A study of a restaurant in Guangzhou, China, in January, raises the possibility that a poorly functioning ventilation system can make things worse. An AC unit apparently focused one diner’s viral fumes in a beam of cool air and shot it across three adjacent tables, sickening ten people and leaving the rest of the restaurant untouched. The lesson from that incident is clear but unhelpful: If you sense a strong indoor breeze, get out of the way or at least stay upstream of anyone who might be infected.
And few commercial landlords or office tenants have the technological capacity to perform the simplest and most effective anti-viral intervention: open the windows. The ability to let in fresh air is a lost art. When Murphy’s firm was hired to adapt Mount Sinai Hospital on the fly for a flood of COVID-19 patients, the architects realized that it was much easier to jury-rig the dozens of new ICU rooms that were in a 1920s tower with operable windows than it was to deal with a sealed curtain-wall tower from the 1960s. Infected air had to be rapidly changed, rigorously filtered, and vented to the outside.
Air shouldn’t be left solely to engineers. “The ability to breathe clean air freely is an architectural issue,” says architect Michael Murphy, the founder of MASS Design Group. “When you ask, Is the air around me going to infect me? that’s a paradigm shift in the way we understand space. Maybe this epidemic demands a return to the past, when cities were agents of a healthier life and design was about creating a healthier environment.”
Outside isn’t always healthier, of course. Car exhaust, burning crops and garbage, forest fires, industrial plumes, and various other modern miasmas make ostensibly fresh air poisonous. Especially in poor communities in the shadows of incinerators and elevated highways, opening the window can be hazardous to your health. But the pandemic has scrubbed the atmosphere even as it has raised anxieties about indoor air, and one solution is to roll back the standard approach of separating the two. “Before the advent of mechanical systems, buildings were designed with a ratio of windows to floor plate that depended on climate,” Murphy says. “Buildings in New Orleans had big windows and cross ventilation. Houses in New England had thick walls and small windows for insulation.”
A century ago, treatment of tuberculosis gave modern architects a collection of design principles that aligned the aesthetic and the sanitary. Sunlight flowed through big windows, picking out whatever dust and streaks might lurk on white, high-gloss surfaces. Invigorating breezes blew across balconies and porches, dispelling germs, shadows, and Victorian clutter. After World War II, designers of large urban buildings, especially skyscrapers, began treating the climate as the enemy, erecting an impenetrable barrier between outdoors and in. Glass curtain walls let in light but kept out moisture, noise, smog, heat, and cold so that office workers wouldn’t be distracted by discomfort — or, really, any physical sensations at all. Indoors air was reconceived as a steady state, impervious to seasons. The downsides eventually made themselves known: Once pernicious elements snuck in — Legionnaires’ disease, mold, tobacco smoke, or carcinogenic aerosols — they were very hard to get out. The smell of disinfectant lingers long after it’s done its job. “Our entire building stock has been engineered to seal us off from the outside,” Murphy says. “You can’t get around that by making the building tighter or installing more high-powered fans. That’s a technocratic solution to a structural problem.”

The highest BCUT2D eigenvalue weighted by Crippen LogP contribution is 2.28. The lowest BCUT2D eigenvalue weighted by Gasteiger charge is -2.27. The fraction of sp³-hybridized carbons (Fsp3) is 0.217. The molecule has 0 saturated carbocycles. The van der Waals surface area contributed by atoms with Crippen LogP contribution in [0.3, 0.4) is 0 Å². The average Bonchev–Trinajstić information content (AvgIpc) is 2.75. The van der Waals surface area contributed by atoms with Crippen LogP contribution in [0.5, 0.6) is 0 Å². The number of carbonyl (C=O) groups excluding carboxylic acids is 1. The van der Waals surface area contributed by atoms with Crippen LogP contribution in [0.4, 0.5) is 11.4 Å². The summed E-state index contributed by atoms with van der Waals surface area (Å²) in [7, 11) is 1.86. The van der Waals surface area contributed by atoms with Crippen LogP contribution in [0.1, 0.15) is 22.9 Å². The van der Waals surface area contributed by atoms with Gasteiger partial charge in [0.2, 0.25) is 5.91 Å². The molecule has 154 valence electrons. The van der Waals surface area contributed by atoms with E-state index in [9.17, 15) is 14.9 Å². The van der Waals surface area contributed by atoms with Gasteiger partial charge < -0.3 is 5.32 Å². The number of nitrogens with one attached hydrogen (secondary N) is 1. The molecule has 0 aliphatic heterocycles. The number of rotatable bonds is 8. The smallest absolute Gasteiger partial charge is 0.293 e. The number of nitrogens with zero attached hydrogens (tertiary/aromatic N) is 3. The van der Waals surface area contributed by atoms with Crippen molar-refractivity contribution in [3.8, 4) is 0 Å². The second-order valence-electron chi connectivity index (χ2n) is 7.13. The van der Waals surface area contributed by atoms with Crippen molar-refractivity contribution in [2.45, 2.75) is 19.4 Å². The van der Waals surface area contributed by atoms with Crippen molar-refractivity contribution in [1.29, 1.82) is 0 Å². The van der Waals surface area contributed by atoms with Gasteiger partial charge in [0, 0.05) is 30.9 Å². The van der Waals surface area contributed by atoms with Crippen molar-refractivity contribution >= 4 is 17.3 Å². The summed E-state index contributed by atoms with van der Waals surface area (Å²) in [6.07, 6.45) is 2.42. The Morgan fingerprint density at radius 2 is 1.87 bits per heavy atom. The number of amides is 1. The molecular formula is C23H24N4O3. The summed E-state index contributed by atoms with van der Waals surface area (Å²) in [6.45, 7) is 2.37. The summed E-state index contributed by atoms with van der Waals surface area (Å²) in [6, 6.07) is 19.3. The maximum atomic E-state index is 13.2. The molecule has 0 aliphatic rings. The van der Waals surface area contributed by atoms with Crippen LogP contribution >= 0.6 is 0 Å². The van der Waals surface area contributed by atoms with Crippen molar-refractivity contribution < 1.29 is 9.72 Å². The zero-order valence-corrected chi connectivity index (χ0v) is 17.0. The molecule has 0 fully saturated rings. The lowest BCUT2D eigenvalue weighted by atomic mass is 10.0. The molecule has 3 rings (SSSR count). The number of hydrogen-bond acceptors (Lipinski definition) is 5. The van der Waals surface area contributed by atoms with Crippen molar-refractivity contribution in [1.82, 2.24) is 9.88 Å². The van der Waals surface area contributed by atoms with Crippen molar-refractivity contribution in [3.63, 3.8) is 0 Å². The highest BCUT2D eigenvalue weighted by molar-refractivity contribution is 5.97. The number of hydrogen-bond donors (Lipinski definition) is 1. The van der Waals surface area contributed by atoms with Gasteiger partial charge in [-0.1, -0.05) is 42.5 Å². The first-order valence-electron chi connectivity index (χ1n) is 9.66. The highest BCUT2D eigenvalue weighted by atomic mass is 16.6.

The more complete, long-range solution is to go back to treating mechanical heating and air-conditioning as a luxury or a last resort and rely on natural ventilation instead. That is easier to accomplish outside of a contemporary megalopolis — in Rwanda, for instance, where MASS Design Group designed a hospital to fight airborne diseases with cross ventilation. Instead of driving double-loaded corridors through the heart of the building, where they can trap pathogens, the architects moved hallways to the exterior. In his native village in Burkina Faso, the German-based architect Francis Keré designed a school building that keeps children comfortable and alert by drawing currents through the interior and venting them out the ceiling, a technique called stack ventilation. Harvard’s House Zero is the high-tech version of those buildings, harnessing natural forces to heat, cool, and ventilate with an intricate matrix of sensors, cables, and automated windows.
Natural forces come bundled with unpredictability, which a high-rise building exaggerates; a cool breeze at street level turns into a frigid gale 50 stories up. That’s why even skyscrapers that rely heavily on natural ventilation also have traditional backup systems, like a motor on a sailboat. Recently, though, research has focused on designing tall buildings around the use of sunlight and wind: making them thin, porous, and tailored to the quirks of the local climate. The prospect of a return to the past was tantalizing long before a pandemic. Mechanical ventilation systems are expensive, bulky, and unreliable, sucking up energy and spewing bad air back outside for other systems to inhale. Natural ventilation is easier on the planet, potentially cheaper to run, and less liable to sicken the people who work inside.
The ultimate goal is to allow us all to breathe without thinking about it again — to have faith that professionals have done their best to neutralize threats none of us can see and most of us can’t even measure. “How do you visualize the invisible?” Murphy says. “That’s one of the core challenges of design.”